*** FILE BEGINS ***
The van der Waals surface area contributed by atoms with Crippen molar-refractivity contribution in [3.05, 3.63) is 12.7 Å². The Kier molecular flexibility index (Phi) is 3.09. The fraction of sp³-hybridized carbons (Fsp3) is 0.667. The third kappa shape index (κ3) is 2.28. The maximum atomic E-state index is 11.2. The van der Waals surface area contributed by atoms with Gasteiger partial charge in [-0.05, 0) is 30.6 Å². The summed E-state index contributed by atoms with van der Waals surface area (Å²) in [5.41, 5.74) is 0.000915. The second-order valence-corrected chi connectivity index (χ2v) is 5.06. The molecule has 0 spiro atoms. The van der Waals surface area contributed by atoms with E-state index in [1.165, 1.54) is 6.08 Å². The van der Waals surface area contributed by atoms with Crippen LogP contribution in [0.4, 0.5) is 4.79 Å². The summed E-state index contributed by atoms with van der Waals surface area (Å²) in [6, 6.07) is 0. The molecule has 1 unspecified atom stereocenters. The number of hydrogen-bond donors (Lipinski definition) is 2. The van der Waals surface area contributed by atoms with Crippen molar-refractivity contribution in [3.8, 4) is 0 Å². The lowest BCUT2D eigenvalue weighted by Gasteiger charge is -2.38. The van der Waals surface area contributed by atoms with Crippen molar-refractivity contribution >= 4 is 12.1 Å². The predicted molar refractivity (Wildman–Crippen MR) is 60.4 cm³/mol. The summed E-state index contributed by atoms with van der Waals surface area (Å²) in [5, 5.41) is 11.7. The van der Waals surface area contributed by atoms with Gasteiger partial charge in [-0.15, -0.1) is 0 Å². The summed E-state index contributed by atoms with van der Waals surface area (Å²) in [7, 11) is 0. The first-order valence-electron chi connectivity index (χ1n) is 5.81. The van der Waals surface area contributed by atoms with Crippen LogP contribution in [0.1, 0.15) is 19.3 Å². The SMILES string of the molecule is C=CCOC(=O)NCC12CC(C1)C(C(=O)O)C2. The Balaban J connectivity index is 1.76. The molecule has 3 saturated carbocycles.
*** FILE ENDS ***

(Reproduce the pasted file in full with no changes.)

The van der Waals surface area contributed by atoms with Crippen molar-refractivity contribution in [3.05, 3.63) is 12.7 Å². The Kier molecular flexibility index (Phi) is 3.09. The fraction of sp³-hybridized carbons (Fsp3) is 0.667. The third kappa shape index (κ3) is 2.28. The maximum atomic E-state index is 11.2. The van der Waals surface area contributed by atoms with Gasteiger partial charge in [-0.05, 0) is 30.6 Å². The summed E-state index contributed by atoms with van der Waals surface area (Å²) in [5.41, 5.74) is 0.000915. The second-order valence-corrected chi connectivity index (χ2v) is 5.06. The molecule has 0 spiro atoms. The van der Waals surface area contributed by atoms with E-state index in [1.165, 1.54) is 6.08 Å². The van der Waals surface area contributed by atoms with Crippen LogP contribution in [0.4, 0.5) is 4.79 Å². The summed E-state index contributed by atoms with van der Waals surface area (Å²) in [6, 6.07) is 0. The molecule has 1 unspecified atom stereocenters. The number of hydrogen-bond donors (Lipinski definition) is 2. The van der Waals surface area contributed by atoms with Crippen molar-refractivity contribution in [3.8, 4) is 0 Å². The lowest BCUT2D eigenvalue weighted by Gasteiger charge is -2.38. The van der Waals surface area contributed by atoms with Crippen molar-refractivity contribution >= 4 is 12.1 Å². The predicted molar refractivity (Wildman–Crippen MR) is 60.4 cm³/mol. The summed E-state index contributed by atoms with van der Waals surface area (Å²) in [5, 5.41) is 11.7. The van der Waals surface area contributed by atoms with Gasteiger partial charge in [-0.15, -0.1) is 0 Å². The summed E-state index contributed by atoms with van der Waals surface area (Å²) in [7, 11) is 0. The first-order valence-electron chi connectivity index (χ1n) is 5.81. The van der Waals surface area contributed by atoms with Crippen LogP contribution in [0.1, 0.15) is 19.3 Å². The SMILES string of the molecule is C=CCOC(=O)NCC12CC(C1)C(C(=O)O)C2. The Balaban J connectivity index is 1.76. The molecule has 3 saturated carbocycles.